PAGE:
songs span virtually the whole of Cowell's musically productive
life from 1914 to three years short of his death.
though an experimenter and dissident of the Ornstein stamp, wrote
in a fairly orthodox language especially in the songs from the
teens of the last century. He is more ethereal than Carpenter
(featured in a parallel Albany collection) with the music describing
the swirling pearlescence of William Baines - the aural analogue
of Virgil Finlay’s line drawings. There is about this writing
something of the atmosphere of Abraham Merritt’s ‘The Moonpool’
and ‘The King In Yellow’. Cowell’s choice of poetry however is
from among the greats and second rank such as Colum, Blake, Chesterton,
Frost, Millay, Meredith, Shelley and Pound.
sturdy yet sensitive range is fully tried and tested. His vocal
character lies somewhere between the young Benjamin Luxon (before
the onset of that beat in his voice) and the golden ‘heldentone’
of Brian Rayner Cook. Hart and Golan are also excellent.
St Vincent Millay song, with its sepulchral dissonances, is a
strange and most striking piece and an axle-turn from Manaunan's
birthing which is a conventional ballad. How Old Is Song?
dates from 1931 and has slashes across the piano's exposed strings
- an ethereal and still conjuring. Note the wandering tonality
of the Mother Goose set. Two years later and there is a
no-messing clangour in the piano part. The voice begins to lose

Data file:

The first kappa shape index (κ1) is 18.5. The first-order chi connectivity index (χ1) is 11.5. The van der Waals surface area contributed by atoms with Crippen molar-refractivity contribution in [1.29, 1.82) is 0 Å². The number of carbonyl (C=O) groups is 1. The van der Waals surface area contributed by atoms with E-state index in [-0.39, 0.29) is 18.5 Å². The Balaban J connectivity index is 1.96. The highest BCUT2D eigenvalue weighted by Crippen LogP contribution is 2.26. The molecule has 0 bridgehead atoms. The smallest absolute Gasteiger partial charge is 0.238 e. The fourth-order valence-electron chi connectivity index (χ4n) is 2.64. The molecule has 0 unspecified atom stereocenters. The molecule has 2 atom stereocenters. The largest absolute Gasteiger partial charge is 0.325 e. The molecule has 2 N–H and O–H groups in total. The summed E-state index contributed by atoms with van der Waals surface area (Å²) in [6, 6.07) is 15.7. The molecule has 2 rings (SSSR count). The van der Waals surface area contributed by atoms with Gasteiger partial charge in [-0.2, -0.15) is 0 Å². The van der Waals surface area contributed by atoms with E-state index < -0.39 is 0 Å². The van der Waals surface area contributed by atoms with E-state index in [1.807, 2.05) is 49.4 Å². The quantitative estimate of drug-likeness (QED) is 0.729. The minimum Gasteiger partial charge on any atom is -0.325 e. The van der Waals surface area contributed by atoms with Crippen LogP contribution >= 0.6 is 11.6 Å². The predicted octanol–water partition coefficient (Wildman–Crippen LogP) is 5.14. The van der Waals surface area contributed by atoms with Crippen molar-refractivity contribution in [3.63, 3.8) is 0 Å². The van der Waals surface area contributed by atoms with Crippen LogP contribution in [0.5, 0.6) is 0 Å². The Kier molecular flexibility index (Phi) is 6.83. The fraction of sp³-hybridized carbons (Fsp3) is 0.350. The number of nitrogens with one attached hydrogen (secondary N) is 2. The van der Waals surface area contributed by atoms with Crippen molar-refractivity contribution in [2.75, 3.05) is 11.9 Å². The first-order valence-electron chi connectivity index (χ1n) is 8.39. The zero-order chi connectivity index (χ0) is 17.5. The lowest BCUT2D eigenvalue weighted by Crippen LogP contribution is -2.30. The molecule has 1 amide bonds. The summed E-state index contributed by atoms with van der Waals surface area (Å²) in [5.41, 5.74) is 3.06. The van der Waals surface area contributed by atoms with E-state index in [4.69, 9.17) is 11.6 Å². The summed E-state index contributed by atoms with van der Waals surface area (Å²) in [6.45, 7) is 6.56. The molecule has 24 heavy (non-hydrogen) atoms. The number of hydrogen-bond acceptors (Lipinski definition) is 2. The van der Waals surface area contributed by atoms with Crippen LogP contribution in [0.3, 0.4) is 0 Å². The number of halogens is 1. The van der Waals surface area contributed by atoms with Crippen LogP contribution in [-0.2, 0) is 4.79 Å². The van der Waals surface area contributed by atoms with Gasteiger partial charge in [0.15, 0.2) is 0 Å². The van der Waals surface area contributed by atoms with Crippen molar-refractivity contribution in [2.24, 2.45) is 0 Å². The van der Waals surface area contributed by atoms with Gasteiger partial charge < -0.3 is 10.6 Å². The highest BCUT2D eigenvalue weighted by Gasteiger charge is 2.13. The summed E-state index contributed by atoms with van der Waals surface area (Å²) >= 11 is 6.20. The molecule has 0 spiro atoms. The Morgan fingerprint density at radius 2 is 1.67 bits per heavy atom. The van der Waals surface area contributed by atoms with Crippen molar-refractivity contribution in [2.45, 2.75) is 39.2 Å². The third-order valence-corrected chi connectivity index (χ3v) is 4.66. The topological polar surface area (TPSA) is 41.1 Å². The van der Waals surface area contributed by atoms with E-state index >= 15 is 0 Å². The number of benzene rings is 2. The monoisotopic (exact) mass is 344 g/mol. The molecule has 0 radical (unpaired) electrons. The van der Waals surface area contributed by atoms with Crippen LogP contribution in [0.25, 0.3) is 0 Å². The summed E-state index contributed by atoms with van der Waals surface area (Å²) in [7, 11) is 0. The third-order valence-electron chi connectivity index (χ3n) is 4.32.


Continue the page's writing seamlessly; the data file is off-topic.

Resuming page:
its balladry heroism substituting the delusion and nightmare of
Barber's Dover Beach. It is heavy with cataclysm. There
is an ululation and a drifting out of focus as darkling armies,
dissolute and with eyes rolling, pass by in grim parade. 1944
and The Pasture (Frost) sees a return to simplicity. This
might almost be Copland in Tender Land vein. Spring
Pools, another Frost setting, has the innocent daisy-pied
quality found in Moeran’s Shakespeare quartet. Chesterton's famous
blessed and reviled Donkey is taken sing-song at first
but grows subtle and caustic on the words monstrous head and
sickening cry. The jangling Mice Lament is to words
by Ella Grainger. Percy employed Cowell as musical secretary after
his release from San Quentin prison.
are owed thanks for printing the words of all the songs. I do
not underestimate the grief and annoyance that must go with getting
all the necessary waivers and permissions.
of Albany USA's few blindspots lies in its failure to see the
convenience of giving birth and death years of the composer on
the back of the jewel case; a minor cavil, of course in the face
of such an imaginative and revealing anthology.